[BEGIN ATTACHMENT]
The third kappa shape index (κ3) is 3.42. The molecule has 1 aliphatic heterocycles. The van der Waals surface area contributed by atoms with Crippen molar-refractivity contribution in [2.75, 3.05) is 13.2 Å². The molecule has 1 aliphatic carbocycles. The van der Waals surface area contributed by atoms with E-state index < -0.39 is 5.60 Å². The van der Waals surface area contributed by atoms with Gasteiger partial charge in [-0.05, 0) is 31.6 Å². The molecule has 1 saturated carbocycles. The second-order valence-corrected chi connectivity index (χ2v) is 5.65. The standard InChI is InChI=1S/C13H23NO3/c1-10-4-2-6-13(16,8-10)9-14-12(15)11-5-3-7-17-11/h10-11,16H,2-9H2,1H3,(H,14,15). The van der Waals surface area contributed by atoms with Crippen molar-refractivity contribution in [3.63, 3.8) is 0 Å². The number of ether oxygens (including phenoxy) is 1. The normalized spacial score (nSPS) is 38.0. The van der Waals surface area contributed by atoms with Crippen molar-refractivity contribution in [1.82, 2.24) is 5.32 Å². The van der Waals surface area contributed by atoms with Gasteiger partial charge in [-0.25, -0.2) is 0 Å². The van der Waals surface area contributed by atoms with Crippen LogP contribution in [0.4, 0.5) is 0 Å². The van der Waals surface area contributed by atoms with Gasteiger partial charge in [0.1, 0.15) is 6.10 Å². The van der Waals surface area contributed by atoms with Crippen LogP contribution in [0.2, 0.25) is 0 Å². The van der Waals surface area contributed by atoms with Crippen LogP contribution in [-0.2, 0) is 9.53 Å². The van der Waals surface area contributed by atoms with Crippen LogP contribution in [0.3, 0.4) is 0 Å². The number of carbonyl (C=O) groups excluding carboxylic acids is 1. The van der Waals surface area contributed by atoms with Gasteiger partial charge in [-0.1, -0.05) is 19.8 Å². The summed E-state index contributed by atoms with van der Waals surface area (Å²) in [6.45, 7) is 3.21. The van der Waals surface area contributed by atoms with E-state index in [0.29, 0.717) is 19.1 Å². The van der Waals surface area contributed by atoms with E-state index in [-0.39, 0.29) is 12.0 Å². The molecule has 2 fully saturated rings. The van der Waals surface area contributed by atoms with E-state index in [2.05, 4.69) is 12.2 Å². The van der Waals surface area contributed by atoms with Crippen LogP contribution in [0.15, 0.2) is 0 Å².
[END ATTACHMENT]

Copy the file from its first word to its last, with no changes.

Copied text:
The third kappa shape index (κ3) is 3.42. The molecule has 1 aliphatic heterocycles. The van der Waals surface area contributed by atoms with Crippen molar-refractivity contribution in [2.75, 3.05) is 13.2 Å². The molecule has 1 aliphatic carbocycles. The van der Waals surface area contributed by atoms with E-state index < -0.39 is 5.60 Å². The van der Waals surface area contributed by atoms with Gasteiger partial charge in [-0.05, 0) is 31.6 Å². The molecule has 1 saturated carbocycles. The second-order valence-corrected chi connectivity index (χ2v) is 5.65. The standard InChI is InChI=1S/C13H23NO3/c1-10-4-2-6-13(16,8-10)9-14-12(15)11-5-3-7-17-11/h10-11,16H,2-9H2,1H3,(H,14,15). The van der Waals surface area contributed by atoms with Crippen molar-refractivity contribution in [3.63, 3.8) is 0 Å². The number of ether oxygens (including phenoxy) is 1. The normalized spacial score (nSPS) is 38.0. The van der Waals surface area contributed by atoms with Crippen molar-refractivity contribution in [1.82, 2.24) is 5.32 Å². The van der Waals surface area contributed by atoms with Gasteiger partial charge in [-0.25, -0.2) is 0 Å². The van der Waals surface area contributed by atoms with Crippen LogP contribution in [0.4, 0.5) is 0 Å². The van der Waals surface area contributed by atoms with Gasteiger partial charge in [0.1, 0.15) is 6.10 Å². The van der Waals surface area contributed by atoms with Crippen LogP contribution in [0.2, 0.25) is 0 Å². The van der Waals surface area contributed by atoms with Crippen LogP contribution in [-0.2, 0) is 9.53 Å². The van der Waals surface area contributed by atoms with Crippen LogP contribution in [0.3, 0.4) is 0 Å². The number of carbonyl (C=O) groups excluding carboxylic acids is 1. The van der Waals surface area contributed by atoms with Gasteiger partial charge in [-0.1, -0.05) is 19.8 Å². The summed E-state index contributed by atoms with van der Waals surface area (Å²) in [6.45, 7) is 3.21. The van der Waals surface area contributed by atoms with E-state index in [0.29, 0.717) is 19.1 Å². The van der Waals surface area contributed by atoms with E-state index in [-0.39, 0.29) is 12.0 Å². The molecule has 2 fully saturated rings. The van der Waals surface area contributed by atoms with E-state index in [2.05, 4.69) is 12.2 Å². The van der Waals surface area contributed by atoms with Crippen LogP contribution in [0.15, 0.2) is 0 Å².